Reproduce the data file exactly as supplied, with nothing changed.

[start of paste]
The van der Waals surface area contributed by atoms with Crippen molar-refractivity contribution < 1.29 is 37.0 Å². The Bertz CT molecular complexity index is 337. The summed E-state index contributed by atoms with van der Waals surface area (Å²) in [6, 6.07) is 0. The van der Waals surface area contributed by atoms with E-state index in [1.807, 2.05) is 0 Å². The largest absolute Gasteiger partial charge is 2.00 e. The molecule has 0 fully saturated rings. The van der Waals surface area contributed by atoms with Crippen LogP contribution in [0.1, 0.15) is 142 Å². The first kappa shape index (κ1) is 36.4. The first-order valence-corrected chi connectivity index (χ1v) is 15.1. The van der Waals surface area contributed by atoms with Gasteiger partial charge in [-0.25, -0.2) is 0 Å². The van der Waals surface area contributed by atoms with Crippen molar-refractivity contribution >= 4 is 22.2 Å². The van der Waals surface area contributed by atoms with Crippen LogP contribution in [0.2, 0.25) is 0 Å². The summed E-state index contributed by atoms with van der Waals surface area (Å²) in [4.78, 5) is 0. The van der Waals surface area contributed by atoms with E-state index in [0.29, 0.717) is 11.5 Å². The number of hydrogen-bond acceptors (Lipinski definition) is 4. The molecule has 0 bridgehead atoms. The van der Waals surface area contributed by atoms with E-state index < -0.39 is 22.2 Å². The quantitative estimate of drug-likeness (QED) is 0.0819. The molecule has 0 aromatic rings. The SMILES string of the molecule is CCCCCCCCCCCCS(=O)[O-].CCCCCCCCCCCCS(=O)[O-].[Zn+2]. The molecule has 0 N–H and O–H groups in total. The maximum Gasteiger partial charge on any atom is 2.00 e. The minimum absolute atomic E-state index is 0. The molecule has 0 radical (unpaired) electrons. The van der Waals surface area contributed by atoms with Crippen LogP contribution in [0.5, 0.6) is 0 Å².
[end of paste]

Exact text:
The van der Waals surface area contributed by atoms with Crippen molar-refractivity contribution < 1.29 is 37.0 Å². The Bertz CT molecular complexity index is 337. The summed E-state index contributed by atoms with van der Waals surface area (Å²) in [6, 6.07) is 0. The van der Waals surface area contributed by atoms with E-state index in [1.807, 2.05) is 0 Å². The largest absolute Gasteiger partial charge is 2.00 e. The molecule has 0 fully saturated rings. The van der Waals surface area contributed by atoms with Crippen LogP contribution in [0.1, 0.15) is 142 Å². The first kappa shape index (κ1) is 36.4. The first-order valence-corrected chi connectivity index (χ1v) is 15.1. The van der Waals surface area contributed by atoms with Gasteiger partial charge in [-0.25, -0.2) is 0 Å². The van der Waals surface area contributed by atoms with Crippen molar-refractivity contribution >= 4 is 22.2 Å². The van der Waals surface area contributed by atoms with Crippen LogP contribution in [0.2, 0.25) is 0 Å². The summed E-state index contributed by atoms with van der Waals surface area (Å²) in [4.78, 5) is 0. The van der Waals surface area contributed by atoms with E-state index in [0.29, 0.717) is 11.5 Å². The number of hydrogen-bond acceptors (Lipinski definition) is 4. The molecule has 0 bridgehead atoms. The van der Waals surface area contributed by atoms with E-state index < -0.39 is 22.2 Å². The quantitative estimate of drug-likeness (QED) is 0.0819. The molecule has 0 aromatic rings. The SMILES string of the molecule is CCCCCCCCCCCCS(=O)[O-].CCCCCCCCCCCCS(=O)[O-].[Zn+2]. The molecule has 0 N–H and O–H groups in total. The maximum Gasteiger partial charge on any atom is 2.00 e. The minimum absolute atomic E-state index is 0. The molecule has 0 radical (unpaired) electrons. The van der Waals surface area contributed by atoms with Crippen LogP contribution in [0.5, 0.6) is 0 Å².